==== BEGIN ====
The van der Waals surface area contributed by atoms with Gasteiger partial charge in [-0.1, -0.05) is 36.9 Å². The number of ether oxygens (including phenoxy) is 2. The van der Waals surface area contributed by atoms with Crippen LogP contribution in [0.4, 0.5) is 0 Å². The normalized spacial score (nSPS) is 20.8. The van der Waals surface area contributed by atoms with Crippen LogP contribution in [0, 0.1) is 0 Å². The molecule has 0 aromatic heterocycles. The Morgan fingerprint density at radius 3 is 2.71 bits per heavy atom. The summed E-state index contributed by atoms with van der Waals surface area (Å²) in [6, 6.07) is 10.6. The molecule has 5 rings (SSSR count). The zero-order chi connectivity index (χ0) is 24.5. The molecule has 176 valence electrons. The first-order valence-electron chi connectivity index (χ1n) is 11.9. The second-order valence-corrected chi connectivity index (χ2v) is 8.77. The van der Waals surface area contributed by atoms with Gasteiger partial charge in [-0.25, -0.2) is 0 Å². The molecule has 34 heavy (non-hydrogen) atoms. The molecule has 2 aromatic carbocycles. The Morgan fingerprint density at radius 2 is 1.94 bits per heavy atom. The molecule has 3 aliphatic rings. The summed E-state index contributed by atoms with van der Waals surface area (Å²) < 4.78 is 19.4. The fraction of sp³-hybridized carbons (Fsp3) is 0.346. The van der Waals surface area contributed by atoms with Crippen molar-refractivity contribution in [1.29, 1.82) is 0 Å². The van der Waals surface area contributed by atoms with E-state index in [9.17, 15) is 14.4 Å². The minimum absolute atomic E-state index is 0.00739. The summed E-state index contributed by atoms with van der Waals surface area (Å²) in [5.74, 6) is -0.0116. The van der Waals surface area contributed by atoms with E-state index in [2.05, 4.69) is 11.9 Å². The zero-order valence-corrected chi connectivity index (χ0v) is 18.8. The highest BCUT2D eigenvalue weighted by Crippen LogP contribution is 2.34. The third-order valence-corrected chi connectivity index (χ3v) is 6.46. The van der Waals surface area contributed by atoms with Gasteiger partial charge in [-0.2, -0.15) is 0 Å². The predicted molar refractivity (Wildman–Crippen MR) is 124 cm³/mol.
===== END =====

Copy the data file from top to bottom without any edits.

The van der Waals surface area contributed by atoms with Gasteiger partial charge in [-0.1, -0.05) is 36.9 Å². The number of ether oxygens (including phenoxy) is 2. The van der Waals surface area contributed by atoms with Crippen LogP contribution in [0.4, 0.5) is 0 Å². The normalized spacial score (nSPS) is 20.8. The van der Waals surface area contributed by atoms with Crippen LogP contribution in [0, 0.1) is 0 Å². The molecule has 0 aromatic heterocycles. The Morgan fingerprint density at radius 3 is 2.71 bits per heavy atom. The summed E-state index contributed by atoms with van der Waals surface area (Å²) in [6, 6.07) is 10.6. The molecule has 5 rings (SSSR count). The zero-order chi connectivity index (χ0) is 24.5. The molecule has 176 valence electrons. The first-order valence-electron chi connectivity index (χ1n) is 11.9. The second-order valence-corrected chi connectivity index (χ2v) is 8.77. The van der Waals surface area contributed by atoms with Gasteiger partial charge in [-0.25, -0.2) is 0 Å². The molecule has 34 heavy (non-hydrogen) atoms. The molecule has 2 aromatic carbocycles. The Morgan fingerprint density at radius 2 is 1.94 bits per heavy atom. The molecule has 3 aliphatic rings. The summed E-state index contributed by atoms with van der Waals surface area (Å²) < 4.78 is 19.4. The fraction of sp³-hybridized carbons (Fsp3) is 0.346. The van der Waals surface area contributed by atoms with Crippen molar-refractivity contribution in [1.29, 1.82) is 0 Å². The van der Waals surface area contributed by atoms with E-state index in [9.17, 15) is 14.4 Å². The minimum absolute atomic E-state index is 0.00739. The summed E-state index contributed by atoms with van der Waals surface area (Å²) in [5.74, 6) is -0.0116. The van der Waals surface area contributed by atoms with E-state index in [2.05, 4.69) is 11.9 Å². The zero-order valence-corrected chi connectivity index (χ0v) is 18.8. The highest BCUT2D eigenvalue weighted by Crippen LogP contribution is 2.34. The third-order valence-corrected chi connectivity index (χ3v) is 6.46. The van der Waals surface area contributed by atoms with Gasteiger partial charge in [-0.2, -0.15) is 0 Å². The predicted molar refractivity (Wildman–Crippen MR) is 124 cm³/mol.